Ozone generators for horticultural applications come in a variety of styles. Some are safely contained and designed to be placed inline (inside of a duct) and use powerful UV lamps to produce ozone, which then enters the duct airflow and mixes with smelly exhaust gas to destroy odor molecules before exiting the duct. Other models use and electrical arc of several thousand volts to produce ozone. Some generators are external and designed to treat an entire room as opposed to the contents of a duct. Once again, it is critical to ensure that the air being treated is constantly mixed in order to distribute the ozone and eliminate pockets of foul air.
ELECTRONIC – Ionizers and Electrostatic Precipitators
Ionizers and electrostatic precipitators work on the same general principle by emitting negatively charged ions. Because odor molecules, dust, smoke, pollen and bacteria have a net positive charge, they are attracted to the negatively charges ions. The result is that the charge is neutralized, the odor molecule is quenched and it generally falls to the floor or sticks to the wall.
Ionizers or electrostatic precipitators are generally used in industrial HVAC air purification systems that handle large volumes of air, but are increasingly being used in home furnace and air conditioning systems. They are usually only one component of a multi-component system that may include pre-filters, de-humidifiers, HEPA filtration and carbon filtration, each component contributing to the overall cleaning of the airstream. Precipitators are large, stationary and depend on contaminated air being passed over them such that the contaminants are attracted to the charged metal blades, which require regular cleaning. Likewise, ionizers quickly acquire dust and this impedes efficiency.
Masking agents consist of chemicals and other odors that attempt to cover or hide pre-existing odors. They do not eliminate odors, they only manipulate the pre-existing profile in an additive manner.
One of the most useful, most natural and inexpensive masking approaches is simply cooking aromatic food. Cooking is an everyday act that is never out of place to visitors or repairmen, and it often does a reasonable job at masking odors within habited spaces. Of course, cooking everyday all day long is impossible for many folks but there is a wonderful, effective alternative – The Crock Pot. It is the least expensive and longest acting method of masking, produces no additional waste, avoids use of synthetic chemical sprays, feminine odors, and is efficient since you have to use electricity to prepare food already.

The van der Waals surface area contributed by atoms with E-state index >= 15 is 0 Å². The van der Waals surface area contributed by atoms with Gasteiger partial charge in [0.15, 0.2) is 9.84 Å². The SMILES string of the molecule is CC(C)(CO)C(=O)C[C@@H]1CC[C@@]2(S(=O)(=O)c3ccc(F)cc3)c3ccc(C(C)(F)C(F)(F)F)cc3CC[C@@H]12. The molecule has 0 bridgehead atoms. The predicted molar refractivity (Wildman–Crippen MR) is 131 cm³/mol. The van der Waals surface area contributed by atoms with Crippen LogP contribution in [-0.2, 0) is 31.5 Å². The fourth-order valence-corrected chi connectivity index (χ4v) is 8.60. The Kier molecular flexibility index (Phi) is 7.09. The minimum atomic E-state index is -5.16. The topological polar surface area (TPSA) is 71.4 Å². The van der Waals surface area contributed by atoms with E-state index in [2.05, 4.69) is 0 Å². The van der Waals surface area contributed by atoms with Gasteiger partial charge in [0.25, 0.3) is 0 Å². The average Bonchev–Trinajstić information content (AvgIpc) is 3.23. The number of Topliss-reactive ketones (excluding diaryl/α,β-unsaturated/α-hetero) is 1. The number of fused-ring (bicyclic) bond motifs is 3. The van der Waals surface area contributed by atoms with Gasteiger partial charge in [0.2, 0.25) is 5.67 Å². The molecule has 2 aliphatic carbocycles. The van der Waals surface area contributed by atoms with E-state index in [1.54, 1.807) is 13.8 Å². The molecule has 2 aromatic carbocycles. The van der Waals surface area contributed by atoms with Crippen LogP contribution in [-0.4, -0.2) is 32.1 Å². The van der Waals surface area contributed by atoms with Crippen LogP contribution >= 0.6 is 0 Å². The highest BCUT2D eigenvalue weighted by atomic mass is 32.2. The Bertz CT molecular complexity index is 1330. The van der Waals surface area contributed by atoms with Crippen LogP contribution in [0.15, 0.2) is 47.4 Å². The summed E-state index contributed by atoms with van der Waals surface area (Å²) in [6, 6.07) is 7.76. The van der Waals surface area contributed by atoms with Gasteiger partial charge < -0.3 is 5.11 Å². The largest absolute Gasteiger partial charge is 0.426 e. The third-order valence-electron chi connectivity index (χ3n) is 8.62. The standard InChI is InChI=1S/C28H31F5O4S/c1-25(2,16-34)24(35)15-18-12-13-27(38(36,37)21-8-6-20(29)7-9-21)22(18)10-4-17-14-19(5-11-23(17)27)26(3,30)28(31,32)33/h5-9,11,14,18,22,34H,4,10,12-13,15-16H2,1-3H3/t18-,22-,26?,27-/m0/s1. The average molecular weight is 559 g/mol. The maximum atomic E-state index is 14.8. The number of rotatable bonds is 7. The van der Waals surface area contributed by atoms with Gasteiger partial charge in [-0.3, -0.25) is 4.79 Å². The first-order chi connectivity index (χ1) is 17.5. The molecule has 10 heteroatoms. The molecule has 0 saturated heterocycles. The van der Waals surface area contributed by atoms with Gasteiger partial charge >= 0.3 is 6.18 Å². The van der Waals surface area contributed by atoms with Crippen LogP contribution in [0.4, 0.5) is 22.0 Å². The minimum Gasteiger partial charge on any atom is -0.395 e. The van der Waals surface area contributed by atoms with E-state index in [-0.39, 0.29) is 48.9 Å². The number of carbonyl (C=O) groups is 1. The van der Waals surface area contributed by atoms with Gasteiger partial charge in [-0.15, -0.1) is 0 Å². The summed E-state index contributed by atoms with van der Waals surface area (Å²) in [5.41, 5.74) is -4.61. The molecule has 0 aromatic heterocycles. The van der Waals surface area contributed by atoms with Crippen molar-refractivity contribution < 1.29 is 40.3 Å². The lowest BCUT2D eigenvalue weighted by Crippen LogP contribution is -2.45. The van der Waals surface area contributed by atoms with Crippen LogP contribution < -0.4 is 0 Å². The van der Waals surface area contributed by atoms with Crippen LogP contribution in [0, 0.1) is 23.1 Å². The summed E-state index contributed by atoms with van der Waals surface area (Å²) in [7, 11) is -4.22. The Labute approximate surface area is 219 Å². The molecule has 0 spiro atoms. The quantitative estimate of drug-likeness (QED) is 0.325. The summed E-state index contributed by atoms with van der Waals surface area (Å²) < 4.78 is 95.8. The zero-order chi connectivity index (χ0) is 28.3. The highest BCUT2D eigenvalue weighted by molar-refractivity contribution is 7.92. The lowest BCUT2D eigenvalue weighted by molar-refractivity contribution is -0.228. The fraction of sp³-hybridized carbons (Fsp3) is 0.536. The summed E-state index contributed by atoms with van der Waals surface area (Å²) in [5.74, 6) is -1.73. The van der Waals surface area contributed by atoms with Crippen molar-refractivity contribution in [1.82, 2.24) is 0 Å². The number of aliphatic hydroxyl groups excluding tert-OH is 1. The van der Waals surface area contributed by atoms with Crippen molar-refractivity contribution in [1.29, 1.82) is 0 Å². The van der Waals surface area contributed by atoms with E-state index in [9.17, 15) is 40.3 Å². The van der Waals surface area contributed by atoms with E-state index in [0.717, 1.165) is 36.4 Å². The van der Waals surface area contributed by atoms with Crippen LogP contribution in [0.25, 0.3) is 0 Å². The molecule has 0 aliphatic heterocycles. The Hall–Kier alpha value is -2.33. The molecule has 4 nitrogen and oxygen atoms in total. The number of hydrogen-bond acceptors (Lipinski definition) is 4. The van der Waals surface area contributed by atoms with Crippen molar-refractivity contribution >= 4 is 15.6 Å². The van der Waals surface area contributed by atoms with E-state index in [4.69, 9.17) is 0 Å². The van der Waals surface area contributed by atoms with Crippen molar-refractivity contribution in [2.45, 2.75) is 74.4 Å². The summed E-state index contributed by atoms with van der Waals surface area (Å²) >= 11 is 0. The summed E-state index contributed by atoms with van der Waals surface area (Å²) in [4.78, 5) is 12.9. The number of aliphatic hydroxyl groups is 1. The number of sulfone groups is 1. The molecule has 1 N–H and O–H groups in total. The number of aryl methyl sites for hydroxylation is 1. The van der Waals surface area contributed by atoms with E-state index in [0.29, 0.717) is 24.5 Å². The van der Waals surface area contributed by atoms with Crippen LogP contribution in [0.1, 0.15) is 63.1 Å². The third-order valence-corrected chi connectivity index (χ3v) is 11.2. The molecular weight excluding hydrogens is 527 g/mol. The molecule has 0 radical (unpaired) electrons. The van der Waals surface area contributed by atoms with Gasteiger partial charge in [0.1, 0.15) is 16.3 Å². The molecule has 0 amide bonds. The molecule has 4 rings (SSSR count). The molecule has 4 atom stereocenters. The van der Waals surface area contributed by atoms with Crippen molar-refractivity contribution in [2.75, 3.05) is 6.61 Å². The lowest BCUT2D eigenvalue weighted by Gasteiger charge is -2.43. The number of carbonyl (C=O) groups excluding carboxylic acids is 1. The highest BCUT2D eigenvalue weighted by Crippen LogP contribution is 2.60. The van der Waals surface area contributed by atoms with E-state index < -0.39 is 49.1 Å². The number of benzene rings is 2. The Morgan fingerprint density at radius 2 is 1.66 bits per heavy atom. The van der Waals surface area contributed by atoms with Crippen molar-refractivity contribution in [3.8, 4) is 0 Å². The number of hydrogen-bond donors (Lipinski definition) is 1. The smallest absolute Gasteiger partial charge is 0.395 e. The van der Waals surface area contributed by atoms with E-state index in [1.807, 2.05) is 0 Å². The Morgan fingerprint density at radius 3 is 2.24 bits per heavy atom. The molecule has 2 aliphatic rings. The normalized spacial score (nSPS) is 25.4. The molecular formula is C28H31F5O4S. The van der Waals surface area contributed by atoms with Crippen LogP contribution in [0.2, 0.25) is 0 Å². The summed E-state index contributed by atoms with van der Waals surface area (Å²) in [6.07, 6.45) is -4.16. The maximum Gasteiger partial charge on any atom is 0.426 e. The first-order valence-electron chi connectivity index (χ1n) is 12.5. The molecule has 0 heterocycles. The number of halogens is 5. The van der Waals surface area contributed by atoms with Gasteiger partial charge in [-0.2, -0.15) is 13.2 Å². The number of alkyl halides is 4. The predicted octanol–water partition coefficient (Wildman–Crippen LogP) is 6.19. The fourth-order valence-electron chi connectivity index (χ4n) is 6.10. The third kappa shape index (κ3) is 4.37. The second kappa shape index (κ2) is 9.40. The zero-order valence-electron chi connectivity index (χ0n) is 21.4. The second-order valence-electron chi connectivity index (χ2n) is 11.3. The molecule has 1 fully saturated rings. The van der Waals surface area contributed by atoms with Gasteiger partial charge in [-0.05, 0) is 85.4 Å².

A crock pot is a valuable component in your odor treatment arsenal and too few people take advantage, sometimes opting for overkill sophistication when it is unnecessary. It is encouraged that you experiment with your favorite foods and spices to find the most effective recipes that suit your taste. For now, here is an inexpensive recipe that works well and takes minimal effort: Beans!
One cup of dry pinto beans costs only a few cents. They are first soaked overnight in cold water in order to soften them a bit. The next morning before work, the beans are placed in a crock pot with about 6 cups water and the setting placed to “high” to achieve a simmer. To be most effective you must add aromatic herbs or spices to the beans. Use of powdered or granulated garlic, 3-5 bay leaves, thyme, rosemary, etc. are very effective and give your home a warm and welcome ambience when folks come through the door.
While the beans simmer all day long, they fill the house with the good smell of cooking food, and when you come home from work, you may be surprised to find that the smell of cannabis in the living area is well masked. At this point late in the day, you have the option of adding potatoes, carrots, etc. Eventually, eating beans each day gets old. Not to advocate wasting of food, but keep in mind that even a half cup of beans with spices is effective and minimizes waste should you choose to throw the food out. Basically, your crock pot becomes a new form of potpourri and a little garlic goes a long way. You may wish to experiment with simmering water, bay leaves and garlic as a less hearty, broth alternative. Give it a try. Maybe grandma’s marinara recipe will do the trick!
If this method of odor masking is not something you wish to practice, at least keep it in mind as a component that can be combined with other methods to stack the odds in your favor. You may wish to do this on days in which family comes for a visit or a contractor is performing repairs on or near your property. But be prepared to answer the question “What smells so good?”
Did You Know? Did you know that many restaurants install ducts that carry kitchen odors to the entry and dining room so as to make the restaurant more appealing to customers and increase appetite?
MORE TO COME….